Frequently Asked Questions

Who is a community college transfer student?
What is a bachelor's degree?
What makes up a bachelor's degree?
What's the difference between the Associate in Arts (A.A.) and Associate in Science (A.S.) degrees?
Is it necessary to finish the associate's degree before transferring to a university?
Is a placement test needed when transferring to a university?
When should I apply to transfer?
Will an Associate in Applied Science (A.A.S.), Associate in General Education (A.G.E.) or Associate in Fine Arts (A.F.A.) degree transfer?
When should I select a major?
May I change majors?


Community College transfer students are those who wish to transfer from a community college to another community college or to a senior-level college or university.

A bachelor's degree is a four-year degree granted by a college or university. Typically, the community college student completes two of the four years of work at his/her community college and transfers that work to the senior-level institution where he/she completes the last two years of work. Agreements that govern the transfer of coursework from community colleges to four-year colleges and universities are called "articulations."

A bachelor's degree consists of three parts. The first is "general education," which consists of courses in English composition, humanities/fine arts, social/behavioral sciences, and natural sciences/mathematics designed to give the student a broad academic foundation. General education classes are typically taken during the freshman and sophomore years.

The second part of a bachelor's degree is a "major." This set of courses is designed to make the student knowledgeable in a particular field of study. Typically, these courses account for one to two years of study and are usually taken in the junior and senior years.

The third part of a bachelor's degree is "elective" coursework. Electives allow students to broaden their academic horizon and explore subjects of interest. These courses may be taken at any time.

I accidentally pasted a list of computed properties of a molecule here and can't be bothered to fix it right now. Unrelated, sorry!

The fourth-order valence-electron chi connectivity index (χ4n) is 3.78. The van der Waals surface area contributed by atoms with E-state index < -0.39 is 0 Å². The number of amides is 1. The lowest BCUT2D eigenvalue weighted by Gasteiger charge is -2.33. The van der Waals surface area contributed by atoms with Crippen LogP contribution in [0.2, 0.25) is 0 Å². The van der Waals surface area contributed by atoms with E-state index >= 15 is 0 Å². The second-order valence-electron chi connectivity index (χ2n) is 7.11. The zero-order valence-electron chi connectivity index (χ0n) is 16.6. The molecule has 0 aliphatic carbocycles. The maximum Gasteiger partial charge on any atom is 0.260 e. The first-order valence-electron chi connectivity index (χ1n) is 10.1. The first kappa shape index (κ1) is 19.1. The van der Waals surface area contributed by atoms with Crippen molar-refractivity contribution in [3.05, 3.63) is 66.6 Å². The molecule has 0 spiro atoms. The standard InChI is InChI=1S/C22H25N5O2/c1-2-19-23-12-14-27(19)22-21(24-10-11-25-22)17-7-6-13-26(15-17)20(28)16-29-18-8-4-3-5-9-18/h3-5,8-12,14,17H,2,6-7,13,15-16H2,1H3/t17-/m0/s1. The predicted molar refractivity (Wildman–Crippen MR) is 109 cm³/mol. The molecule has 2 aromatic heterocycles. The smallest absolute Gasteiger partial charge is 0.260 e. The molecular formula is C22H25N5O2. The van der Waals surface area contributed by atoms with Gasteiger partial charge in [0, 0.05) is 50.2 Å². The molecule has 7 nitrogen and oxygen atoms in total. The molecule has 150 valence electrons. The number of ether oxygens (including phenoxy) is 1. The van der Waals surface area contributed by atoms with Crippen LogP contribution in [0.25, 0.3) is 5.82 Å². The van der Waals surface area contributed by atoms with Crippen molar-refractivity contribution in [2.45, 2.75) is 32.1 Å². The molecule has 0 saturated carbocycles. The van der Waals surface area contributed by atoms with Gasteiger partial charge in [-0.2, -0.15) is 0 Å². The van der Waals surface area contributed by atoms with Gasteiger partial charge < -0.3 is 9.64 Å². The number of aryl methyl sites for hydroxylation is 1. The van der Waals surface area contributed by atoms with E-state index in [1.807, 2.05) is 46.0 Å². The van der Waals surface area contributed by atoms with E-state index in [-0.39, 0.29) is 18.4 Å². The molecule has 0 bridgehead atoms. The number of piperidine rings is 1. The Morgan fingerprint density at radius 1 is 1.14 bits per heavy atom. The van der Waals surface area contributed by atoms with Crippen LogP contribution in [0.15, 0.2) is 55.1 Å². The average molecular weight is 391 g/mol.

The A.A. degree is designed for students who want to pursue a four-year degree in one of the liberal arts disciplines or at a professional school that requires a strong liberal arts background. The mathematics and science requirements for the A.A. degree are usually fewer than for an A.S. degree.

The A.S. degree is designed for students who want to pursue a four-year degree in areas of study such as computer science, engineering, mathematics, the sciences, or professional programs that require strong mathematics and science backgrounds.

Completing the associate's degree before transferring is not necessary, but it is advisable. Students should talk with an admissions representative of the institution they are interested in attending to determine if they meet its admission requirements.

Admissions deadlines vary from institution to institution. Students should contact the admissions office or consult the catalog of the particular institution to which they are applying to find out application deadlines. In general, students should begin the application process two semesters before they intend to transfer. Students applying for financial aid and/or scholarships are strongly encouraged to begin the application process as soon as applications are available.

At present, the CAA does not articulate the A.A.S., A.G.E. or A.F.A. degrees for college transfer. Individual universities and community colleges have very specific program articulations, which govern the transfer of credit earned in these degree programs. Information on these programs is available from an academic advisor or the college catalog.

As early as possible. Some students may not be ready to select a major in their freshman year; this is not unusual. However, the longer a student takes to decide on a major, the more likely it is that some of the courses taken may not apply to the major. This could result in the student having to earn more than the maximum number of semester credit hours transferable to a four-year college or university.

Yes. However, changing majors may lengthen the time it takes to earn a degree and may also result in the accumulation of more community college semester credit hours than will transfer to a four-year college or university.